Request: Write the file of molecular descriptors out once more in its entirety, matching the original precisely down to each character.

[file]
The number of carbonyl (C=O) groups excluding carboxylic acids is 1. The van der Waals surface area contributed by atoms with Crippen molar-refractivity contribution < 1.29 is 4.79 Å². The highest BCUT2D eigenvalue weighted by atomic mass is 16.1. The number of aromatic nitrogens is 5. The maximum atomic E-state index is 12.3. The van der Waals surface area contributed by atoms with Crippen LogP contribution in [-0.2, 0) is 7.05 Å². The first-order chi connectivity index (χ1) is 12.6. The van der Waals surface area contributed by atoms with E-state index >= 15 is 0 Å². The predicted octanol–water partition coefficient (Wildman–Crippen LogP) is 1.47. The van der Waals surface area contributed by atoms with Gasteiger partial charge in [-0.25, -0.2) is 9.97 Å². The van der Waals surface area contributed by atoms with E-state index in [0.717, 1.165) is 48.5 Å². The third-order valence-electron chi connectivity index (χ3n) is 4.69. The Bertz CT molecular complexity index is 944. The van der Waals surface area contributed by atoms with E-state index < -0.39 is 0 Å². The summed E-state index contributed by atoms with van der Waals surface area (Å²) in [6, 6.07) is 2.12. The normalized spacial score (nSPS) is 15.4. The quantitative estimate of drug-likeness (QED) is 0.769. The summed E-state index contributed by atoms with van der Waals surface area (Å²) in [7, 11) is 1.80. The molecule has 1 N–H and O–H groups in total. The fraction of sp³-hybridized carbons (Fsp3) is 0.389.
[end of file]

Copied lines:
The number of carbonyl (C=O) groups excluding carboxylic acids is 1. The van der Waals surface area contributed by atoms with Crippen molar-refractivity contribution < 1.29 is 4.79 Å². The highest BCUT2D eigenvalue weighted by atomic mass is 16.1. The number of aromatic nitrogens is 5. The maximum atomic E-state index is 12.3. The van der Waals surface area contributed by atoms with Crippen LogP contribution in [-0.2, 0) is 7.05 Å². The first-order chi connectivity index (χ1) is 12.6. The van der Waals surface area contributed by atoms with E-state index >= 15 is 0 Å². The predicted octanol–water partition coefficient (Wildman–Crippen LogP) is 1.47. The van der Waals surface area contributed by atoms with Gasteiger partial charge in [-0.25, -0.2) is 9.97 Å². The van der Waals surface area contributed by atoms with E-state index in [0.717, 1.165) is 48.5 Å². The third-order valence-electron chi connectivity index (χ3n) is 4.69. The Bertz CT molecular complexity index is 944. The van der Waals surface area contributed by atoms with E-state index < -0.39 is 0 Å². The summed E-state index contributed by atoms with van der Waals surface area (Å²) in [6, 6.07) is 2.12. The normalized spacial score (nSPS) is 15.4. The quantitative estimate of drug-likeness (QED) is 0.769. The summed E-state index contributed by atoms with van der Waals surface area (Å²) in [7, 11) is 1.80. The molecule has 1 N–H and O–H groups in total. The fraction of sp³-hybridized carbons (Fsp3) is 0.389.